Star Fox Adventures (Rare/Nintendo, 2002)
The messy development history of this game is far too much to get into here, but suffice to say that it wasn't originally a Star Fox game and that Rare split from Nintendo soon after release. Primed for controversy, then. Even without all that, though, it doesn't seem very good. The flying controls in the fight you're looking at are awful, and it loves to make you sit through long cutscenes with gibberish voice acting. Maybe that would've been tolerable if the writing was at least good. Alas, it's the worst part.
Star Fox: Assault (Namco/Nintendo, 2005)
Another game that I loved as a kid, but this time it was due entirely to the cool factor. This had a nice period of exclusivity as the only game I had access to with 3D flight and space explosions, which was just about all I needed. Especially since the multiplayer was a nice level of chaotic stupidity with tank vs. fighter battles and guided missiles you could use to hit players on the other side of the map. All of which probably sounds pretty good, but this game is ruined in two words: ground missions. Something like half the game has you fighting on foot with possibly the worst third person controls ever seen in a major game. They ruin what otherwise might've been a decent game.
Star Wars: Bounty Hunter (LucasArts, 2002)
A third-person shooter starring Jango Fett and a good candidate for most forgotten Star Wars game of this era. It opens with a "boss fight" against an enemy who barely attacks but needs to be shoot at least 100 times (I wasn't counting) to take down, then dumps you right into a slow puzzle section. Not really the kind of action you'd come to a Fett game for. It wasn't received terribly well even at the time, and most of what it was praised for, like graphics and shooting controls, are ages removed from being anything remarkable today.
Star Wars Jedi Knight II: Jedi Outcast (Vicarious Visions/LucasArts, 2002)
This was a great game on PC. It did an amazing job of animating the silly ways Star Wars characters react to being shot, and those only got more satisfying when Force powers and Lightsabers came into the mix later on. Unfortunately, the GCN port seems to have come before the devs really understood how to make an FPS on console, and it scored a whopping 14 points worse than PC on average. There's no aim assist and they seem to have tried to compensate for less precise control by slowing your aim down, which just makes it feel like you're an old man who can barely move his arms to aim. This is a somewhat difficult modern recommendation even on PC, but the GCN version should absolutely be avoided.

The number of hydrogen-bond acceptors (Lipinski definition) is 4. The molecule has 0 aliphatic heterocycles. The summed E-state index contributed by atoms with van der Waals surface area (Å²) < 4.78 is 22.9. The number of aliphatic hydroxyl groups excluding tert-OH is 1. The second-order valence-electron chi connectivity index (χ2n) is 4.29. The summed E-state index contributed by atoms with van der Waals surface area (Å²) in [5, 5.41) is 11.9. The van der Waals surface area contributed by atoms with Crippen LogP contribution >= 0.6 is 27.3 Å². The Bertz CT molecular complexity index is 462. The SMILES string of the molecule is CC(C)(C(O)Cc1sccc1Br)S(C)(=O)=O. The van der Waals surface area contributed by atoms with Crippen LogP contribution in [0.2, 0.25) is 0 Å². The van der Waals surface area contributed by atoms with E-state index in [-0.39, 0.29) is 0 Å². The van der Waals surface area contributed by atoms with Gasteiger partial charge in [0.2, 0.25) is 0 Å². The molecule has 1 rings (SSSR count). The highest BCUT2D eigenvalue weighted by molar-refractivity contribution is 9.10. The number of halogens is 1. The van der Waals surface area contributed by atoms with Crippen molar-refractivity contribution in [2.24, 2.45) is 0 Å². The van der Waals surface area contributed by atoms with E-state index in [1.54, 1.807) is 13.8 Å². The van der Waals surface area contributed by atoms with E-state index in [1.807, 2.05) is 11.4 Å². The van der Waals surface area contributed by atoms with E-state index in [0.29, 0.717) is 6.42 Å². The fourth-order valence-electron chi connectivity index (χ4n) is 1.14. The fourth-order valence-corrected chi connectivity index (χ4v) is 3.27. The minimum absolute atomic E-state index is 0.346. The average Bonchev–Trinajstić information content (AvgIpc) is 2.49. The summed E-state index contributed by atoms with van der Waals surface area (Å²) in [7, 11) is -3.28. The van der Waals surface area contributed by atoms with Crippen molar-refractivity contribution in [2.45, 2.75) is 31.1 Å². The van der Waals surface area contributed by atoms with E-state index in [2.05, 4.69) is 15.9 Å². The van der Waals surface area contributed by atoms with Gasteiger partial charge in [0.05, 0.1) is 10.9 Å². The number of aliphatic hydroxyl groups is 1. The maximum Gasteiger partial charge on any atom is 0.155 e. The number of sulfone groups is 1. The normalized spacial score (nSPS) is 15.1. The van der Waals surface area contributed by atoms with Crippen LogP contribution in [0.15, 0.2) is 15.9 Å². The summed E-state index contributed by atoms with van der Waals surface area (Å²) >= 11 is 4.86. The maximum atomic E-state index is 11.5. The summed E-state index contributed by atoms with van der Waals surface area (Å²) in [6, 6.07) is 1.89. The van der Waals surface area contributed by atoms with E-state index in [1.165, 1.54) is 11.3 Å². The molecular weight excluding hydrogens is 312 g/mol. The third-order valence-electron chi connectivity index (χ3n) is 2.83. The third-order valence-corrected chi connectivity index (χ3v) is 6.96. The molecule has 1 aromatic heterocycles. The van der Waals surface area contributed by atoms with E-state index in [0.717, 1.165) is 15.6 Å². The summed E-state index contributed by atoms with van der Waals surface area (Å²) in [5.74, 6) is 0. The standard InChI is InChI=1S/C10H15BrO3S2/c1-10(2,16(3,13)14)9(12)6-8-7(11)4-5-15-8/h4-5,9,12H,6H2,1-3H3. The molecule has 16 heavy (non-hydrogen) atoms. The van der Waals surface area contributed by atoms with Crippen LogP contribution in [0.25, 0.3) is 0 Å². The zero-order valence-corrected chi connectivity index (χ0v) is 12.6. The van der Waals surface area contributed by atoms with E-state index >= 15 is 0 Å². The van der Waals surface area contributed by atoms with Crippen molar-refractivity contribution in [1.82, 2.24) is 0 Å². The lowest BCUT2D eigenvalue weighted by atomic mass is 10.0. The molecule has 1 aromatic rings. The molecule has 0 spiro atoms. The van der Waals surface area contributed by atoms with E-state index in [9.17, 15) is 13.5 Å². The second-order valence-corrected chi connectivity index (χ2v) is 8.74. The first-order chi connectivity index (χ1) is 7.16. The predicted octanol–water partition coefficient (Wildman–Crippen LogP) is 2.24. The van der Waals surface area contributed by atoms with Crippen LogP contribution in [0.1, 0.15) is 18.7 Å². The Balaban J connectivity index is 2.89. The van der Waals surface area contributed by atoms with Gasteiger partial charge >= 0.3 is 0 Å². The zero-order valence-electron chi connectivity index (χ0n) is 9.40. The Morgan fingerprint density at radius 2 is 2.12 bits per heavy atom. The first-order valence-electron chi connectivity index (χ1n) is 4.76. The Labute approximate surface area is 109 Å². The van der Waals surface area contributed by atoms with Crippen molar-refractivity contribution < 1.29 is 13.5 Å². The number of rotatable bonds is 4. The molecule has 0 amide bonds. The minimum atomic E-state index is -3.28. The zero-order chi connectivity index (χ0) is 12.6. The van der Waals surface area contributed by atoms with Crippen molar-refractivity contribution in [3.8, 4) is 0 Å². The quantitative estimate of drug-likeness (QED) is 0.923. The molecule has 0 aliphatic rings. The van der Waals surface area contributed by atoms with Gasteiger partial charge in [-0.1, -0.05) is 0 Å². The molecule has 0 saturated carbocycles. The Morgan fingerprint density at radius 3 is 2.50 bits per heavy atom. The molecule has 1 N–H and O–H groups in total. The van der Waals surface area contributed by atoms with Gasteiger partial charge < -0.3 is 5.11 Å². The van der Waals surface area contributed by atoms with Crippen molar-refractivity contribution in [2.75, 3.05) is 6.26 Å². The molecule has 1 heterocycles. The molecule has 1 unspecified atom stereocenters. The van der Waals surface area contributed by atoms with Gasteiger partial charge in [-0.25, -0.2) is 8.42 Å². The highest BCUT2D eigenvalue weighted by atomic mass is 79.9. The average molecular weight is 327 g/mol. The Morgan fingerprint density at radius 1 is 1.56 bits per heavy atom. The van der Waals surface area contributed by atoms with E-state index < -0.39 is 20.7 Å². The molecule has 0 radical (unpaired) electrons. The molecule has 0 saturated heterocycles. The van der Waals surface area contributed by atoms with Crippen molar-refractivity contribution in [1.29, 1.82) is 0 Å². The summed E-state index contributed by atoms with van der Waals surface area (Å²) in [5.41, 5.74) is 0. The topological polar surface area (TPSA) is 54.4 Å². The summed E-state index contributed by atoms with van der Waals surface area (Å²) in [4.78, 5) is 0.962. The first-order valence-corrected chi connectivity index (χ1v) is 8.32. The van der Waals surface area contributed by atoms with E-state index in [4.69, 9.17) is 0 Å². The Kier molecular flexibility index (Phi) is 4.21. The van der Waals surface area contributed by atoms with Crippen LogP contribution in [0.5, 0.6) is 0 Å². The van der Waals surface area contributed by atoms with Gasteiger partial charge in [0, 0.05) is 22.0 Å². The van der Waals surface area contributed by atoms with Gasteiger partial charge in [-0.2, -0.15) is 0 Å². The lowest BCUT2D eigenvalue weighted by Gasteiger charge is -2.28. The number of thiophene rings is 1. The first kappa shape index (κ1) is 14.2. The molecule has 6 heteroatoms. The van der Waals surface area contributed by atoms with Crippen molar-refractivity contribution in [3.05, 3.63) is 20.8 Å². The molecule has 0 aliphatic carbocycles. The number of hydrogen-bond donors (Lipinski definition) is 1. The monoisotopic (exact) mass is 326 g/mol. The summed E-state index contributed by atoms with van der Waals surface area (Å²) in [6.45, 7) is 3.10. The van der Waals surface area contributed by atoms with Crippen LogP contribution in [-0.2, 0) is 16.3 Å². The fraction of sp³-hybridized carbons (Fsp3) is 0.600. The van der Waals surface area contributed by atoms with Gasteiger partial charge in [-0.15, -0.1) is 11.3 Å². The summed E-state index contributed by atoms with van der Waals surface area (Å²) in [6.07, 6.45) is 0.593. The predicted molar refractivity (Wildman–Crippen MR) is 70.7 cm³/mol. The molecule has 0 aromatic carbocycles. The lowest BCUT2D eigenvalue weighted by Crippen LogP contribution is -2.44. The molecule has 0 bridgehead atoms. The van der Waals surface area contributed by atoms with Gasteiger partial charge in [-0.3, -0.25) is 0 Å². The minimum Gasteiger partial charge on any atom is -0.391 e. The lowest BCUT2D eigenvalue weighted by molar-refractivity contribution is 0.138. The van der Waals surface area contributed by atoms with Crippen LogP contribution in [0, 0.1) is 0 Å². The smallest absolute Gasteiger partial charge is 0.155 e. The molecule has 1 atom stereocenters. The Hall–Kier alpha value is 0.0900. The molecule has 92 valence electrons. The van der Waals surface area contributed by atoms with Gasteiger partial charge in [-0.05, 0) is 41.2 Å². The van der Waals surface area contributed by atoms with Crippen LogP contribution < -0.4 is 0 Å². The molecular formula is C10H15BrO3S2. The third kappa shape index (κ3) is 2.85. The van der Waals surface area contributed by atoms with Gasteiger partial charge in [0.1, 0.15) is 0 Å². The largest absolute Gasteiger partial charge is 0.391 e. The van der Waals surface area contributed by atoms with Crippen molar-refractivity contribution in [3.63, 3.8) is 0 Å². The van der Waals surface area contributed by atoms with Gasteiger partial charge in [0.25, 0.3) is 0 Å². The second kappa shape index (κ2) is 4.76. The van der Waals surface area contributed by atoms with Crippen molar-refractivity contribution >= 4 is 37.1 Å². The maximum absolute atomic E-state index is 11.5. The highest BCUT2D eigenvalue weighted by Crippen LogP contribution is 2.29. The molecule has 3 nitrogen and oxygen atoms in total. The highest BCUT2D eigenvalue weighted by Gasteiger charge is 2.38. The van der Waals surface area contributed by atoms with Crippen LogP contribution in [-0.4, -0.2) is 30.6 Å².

Star Wars Rogue Squadron II: Rogue Leader (Factor 5/Lucas Arts, 2001)
A flight game that's closer to Star Fox than X-Wing, but nonetheless one of the highest rated Star Wars games ever. I've actually never played it before and was having some framerate issues today, but it seems promising. It gets a list slot on the assumption that I'll be able to make it run better.
Star Wars Rogue Squadron III: Rebel Strike (Factor 5/Lucas Arts, 2003)
Factor 5's second GCN outing faired significantly worse. In a twist that will be familiar to anyone who read the Star Fox: Assault entry, that drop was largely due to clunky on-foot sections being mixed in to what was previously a flight game. Unfortunately, Factor 5 never recovered from it. Although they did complete a new Rogue Squadron game for Wii, it was never released, and the massive failure of Lair for PS3 forced them to shut down.
Star Wars: The Clone Wars (Pandemic Studios/LucasArts, 2002)
This lets you play as Mace Windu and Anakin, so it's only natural that it's a... tank game? Strange genre choices were all the rage on today's list, apparently. It was actually received fairly well, but criticized for dull vehicle sections (surprising no one) and performance inconsistencies. Pandemic went on to make Battlefront and its sequel, and everyone promptly forgot about this game.
Starsky & Hutch (Mind's Eye Productions/Gotham Games, 2003)
It's hard to imagine a